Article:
Jingle Bells Friday – welcome to the bleak midwinter

Photo: J. Aird

Well, here we are at last with the first edition of Jingle Bells Friday for this year’s festive season.  We’ve had a bumper crop of yule-themed songs already so to (hopefully!) fit them all in we’re starting whilst still on the cusp of December.  Sure, we may be heading for a Winter of Discontent thanks to soaring fuel bills, economic mismanagement on a heroic scale (£120Million for the festival of Brexit that no-one went to – gosh, thanks so much) and a record 12th year of austerity.  Your local library, has it survived, may now be a “Warm Bank“.  But you can still rely on Americana UK to bring you the best of the season’s songs – old songs re-imagined, new songs featuring snow and burning logs, and doubtless some over-indulgence in drink and who knows maybe some near-homicidal thoughts brought on by enforced proximity with those not-so-loved ones.  It’s going to be great – or, at least, “interesting.”

First up we have the sweet rocking sound of The Smithereens with their take on the classic ‘Run Rudolph Run‘ – it comes from ‘Christmas With The Smithereens‘ which was rereleased on vinyl on November 18, 2022.  Featuring ’60s covers – including a rare Beatles track from their fan club disc – alongside originals which are very much in the spirit of the songs they sit alongside.  Can you tell which are which?  Of course you can dear music obsessive reader.

If you’re looking for something more traditional you could always try The Old Crow Medicine Show who are trimming the tree and honkey-tonking under the mistletoe in Nashville.  And if you’re still looking for Yuletide presents, The Old Crow Medicine Show are playing the Country To Country festival in March next year.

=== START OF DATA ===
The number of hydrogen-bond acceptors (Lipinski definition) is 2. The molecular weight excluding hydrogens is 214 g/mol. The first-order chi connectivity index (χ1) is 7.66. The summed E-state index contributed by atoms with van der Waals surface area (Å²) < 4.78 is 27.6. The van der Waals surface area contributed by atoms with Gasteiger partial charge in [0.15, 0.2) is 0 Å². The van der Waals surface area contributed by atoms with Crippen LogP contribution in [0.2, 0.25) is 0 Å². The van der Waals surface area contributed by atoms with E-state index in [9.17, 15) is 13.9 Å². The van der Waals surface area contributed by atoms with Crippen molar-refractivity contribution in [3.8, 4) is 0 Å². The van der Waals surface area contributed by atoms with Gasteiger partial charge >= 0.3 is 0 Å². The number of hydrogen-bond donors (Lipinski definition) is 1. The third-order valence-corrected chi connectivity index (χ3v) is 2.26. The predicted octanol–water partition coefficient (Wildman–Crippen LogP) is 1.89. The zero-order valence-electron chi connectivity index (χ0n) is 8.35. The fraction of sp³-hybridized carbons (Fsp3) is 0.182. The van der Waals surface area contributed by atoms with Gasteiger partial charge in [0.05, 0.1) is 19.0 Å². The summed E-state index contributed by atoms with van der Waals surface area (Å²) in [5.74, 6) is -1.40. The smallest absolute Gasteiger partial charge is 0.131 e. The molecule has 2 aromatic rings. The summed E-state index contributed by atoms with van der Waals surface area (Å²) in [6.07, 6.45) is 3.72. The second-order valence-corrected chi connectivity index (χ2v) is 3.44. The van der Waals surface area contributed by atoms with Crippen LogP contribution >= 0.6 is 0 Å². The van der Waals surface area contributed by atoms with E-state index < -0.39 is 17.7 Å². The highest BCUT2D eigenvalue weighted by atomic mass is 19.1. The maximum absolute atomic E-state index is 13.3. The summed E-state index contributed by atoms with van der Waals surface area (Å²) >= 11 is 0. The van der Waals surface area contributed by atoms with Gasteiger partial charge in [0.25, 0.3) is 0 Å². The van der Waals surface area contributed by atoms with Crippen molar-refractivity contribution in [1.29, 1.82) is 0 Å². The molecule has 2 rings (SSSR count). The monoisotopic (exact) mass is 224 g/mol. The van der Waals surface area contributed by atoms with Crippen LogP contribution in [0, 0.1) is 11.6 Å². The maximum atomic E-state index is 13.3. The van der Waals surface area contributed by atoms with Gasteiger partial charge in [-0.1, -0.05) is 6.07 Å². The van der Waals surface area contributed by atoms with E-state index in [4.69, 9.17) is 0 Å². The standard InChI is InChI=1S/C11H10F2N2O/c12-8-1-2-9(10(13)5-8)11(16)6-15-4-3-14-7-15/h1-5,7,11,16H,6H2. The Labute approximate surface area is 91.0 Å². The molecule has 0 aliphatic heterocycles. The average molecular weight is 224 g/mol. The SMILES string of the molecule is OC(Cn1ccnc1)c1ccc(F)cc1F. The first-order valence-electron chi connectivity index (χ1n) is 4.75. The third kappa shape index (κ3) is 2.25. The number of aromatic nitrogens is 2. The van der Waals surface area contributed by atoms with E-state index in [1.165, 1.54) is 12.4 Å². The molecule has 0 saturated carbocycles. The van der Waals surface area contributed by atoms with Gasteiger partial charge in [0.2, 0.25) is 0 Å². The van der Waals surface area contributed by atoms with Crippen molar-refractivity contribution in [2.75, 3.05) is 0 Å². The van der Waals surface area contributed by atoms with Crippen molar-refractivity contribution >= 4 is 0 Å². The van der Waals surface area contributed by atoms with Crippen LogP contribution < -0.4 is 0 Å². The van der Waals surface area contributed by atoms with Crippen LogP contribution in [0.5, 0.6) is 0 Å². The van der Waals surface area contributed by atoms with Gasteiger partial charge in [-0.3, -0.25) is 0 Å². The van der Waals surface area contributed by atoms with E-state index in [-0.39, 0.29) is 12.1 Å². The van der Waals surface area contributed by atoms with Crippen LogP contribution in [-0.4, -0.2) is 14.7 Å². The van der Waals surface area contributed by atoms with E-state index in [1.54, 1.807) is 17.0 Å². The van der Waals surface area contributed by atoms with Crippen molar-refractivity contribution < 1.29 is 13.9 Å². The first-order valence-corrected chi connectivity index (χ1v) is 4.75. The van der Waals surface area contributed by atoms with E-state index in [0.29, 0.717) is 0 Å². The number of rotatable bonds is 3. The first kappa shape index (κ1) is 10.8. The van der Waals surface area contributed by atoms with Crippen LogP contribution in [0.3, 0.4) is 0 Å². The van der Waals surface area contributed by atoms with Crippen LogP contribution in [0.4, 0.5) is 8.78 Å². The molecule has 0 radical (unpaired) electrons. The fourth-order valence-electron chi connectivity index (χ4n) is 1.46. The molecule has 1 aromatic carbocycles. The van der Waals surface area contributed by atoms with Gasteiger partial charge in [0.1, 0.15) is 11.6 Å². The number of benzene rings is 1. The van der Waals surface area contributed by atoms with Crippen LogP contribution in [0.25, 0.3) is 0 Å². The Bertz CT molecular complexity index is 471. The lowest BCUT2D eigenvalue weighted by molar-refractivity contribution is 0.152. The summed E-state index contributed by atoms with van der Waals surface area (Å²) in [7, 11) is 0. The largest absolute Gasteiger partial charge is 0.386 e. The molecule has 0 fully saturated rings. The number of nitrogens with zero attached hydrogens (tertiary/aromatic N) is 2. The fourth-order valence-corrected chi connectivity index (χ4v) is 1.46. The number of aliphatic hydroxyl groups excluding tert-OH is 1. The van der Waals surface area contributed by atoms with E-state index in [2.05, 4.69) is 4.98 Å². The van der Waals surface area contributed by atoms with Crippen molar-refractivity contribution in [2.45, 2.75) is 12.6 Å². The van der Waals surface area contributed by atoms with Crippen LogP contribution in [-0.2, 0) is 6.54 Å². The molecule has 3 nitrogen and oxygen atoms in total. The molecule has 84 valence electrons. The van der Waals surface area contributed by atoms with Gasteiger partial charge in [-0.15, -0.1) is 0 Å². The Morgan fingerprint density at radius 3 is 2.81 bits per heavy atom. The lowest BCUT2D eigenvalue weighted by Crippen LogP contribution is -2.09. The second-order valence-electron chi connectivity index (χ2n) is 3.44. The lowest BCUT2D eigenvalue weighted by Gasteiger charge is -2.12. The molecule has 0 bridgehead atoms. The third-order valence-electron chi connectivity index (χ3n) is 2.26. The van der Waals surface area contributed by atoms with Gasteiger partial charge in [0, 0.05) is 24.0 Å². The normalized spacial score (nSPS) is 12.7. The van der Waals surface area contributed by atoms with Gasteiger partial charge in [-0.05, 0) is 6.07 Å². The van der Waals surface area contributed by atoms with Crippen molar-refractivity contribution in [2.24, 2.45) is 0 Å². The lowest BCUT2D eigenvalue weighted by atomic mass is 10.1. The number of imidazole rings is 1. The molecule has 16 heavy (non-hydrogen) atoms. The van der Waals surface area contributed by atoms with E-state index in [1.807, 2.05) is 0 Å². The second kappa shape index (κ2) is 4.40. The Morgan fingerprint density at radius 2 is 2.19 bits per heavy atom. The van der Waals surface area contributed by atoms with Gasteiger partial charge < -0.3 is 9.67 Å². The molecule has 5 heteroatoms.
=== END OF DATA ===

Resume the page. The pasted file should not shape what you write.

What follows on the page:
However, if you’re looking for a John Prine cover then you’re in luck as next up is ‘Christmas in Prison‘ by ambient shoegaze-folk artist Aarktica (aka Jon DeRosa).  Jon says of the song “When I heard “Christmas in Prison” with its lilting waltz rhythm, beautiful vocal melody and lyrics that were sad, sentimental and funny all at once, I knew it was the one.  The imagery Prine conjures up in the lyrics is also so vivid and poetic. Prine once said about the song, “It’s about a person being somewhere like a prison, in a situation they don’t want to be in. And wishing they were somewhere else”.

And having mentioned ambient, here’s an opportunity to go the whole instrumental route….with Davis Causey & Jay Smiths‘ version of ‘White Christmas‘ which comes from the album ‘Pickin’ on Christmas.’  It’s a poignant track as Davis explains: “This project came about in 1998 as a limited run of 100 CDs to be given as Christmas presents from Jay and myself to friends, relatives, etc. It was so special to me to collaborate with Jay on this project. He was one of the nicest and most talented musicians I’ve had the privilege of playing with! Unfortunately, Jay passed soon after we finished recording ‘Pickin’ On Christmas’. I’m so thankful we have these recordings to keep his spirit and great playing alive for others to appreciate and enjoy! So with great love and affection, I dedicate this recording to Jay – love you brother.

And here’s just one more song for this week, something to really get you into that reflective festive mood.  Canadian Andrea England knows another meaning of the season, as she explains on ‘Jolly Melancholy Christmas‘ which takes a look at that first year that someone is missing.  As she says: “I like to keep it real, as much as possible, in songs and in life.  When I think of Christmas, and the holidays, the first one is always the hardest when you’ve lost someone. Every ‘first’ without them is hard, not only for me, but for all of us.

We’ll be back with more next Jingle Bells Friday – stay tuned!

About Jonathan Aird 2720 Articles
Sure, I could climb high in a tree, or go to Skye on my holiday. I could be happy. All I really want is the excitement of first hearing The Byrds, the amazement of decades of Dylan's music, or the thrill of seeing a band like The Long Ryders live. That's not much to ask, is it?
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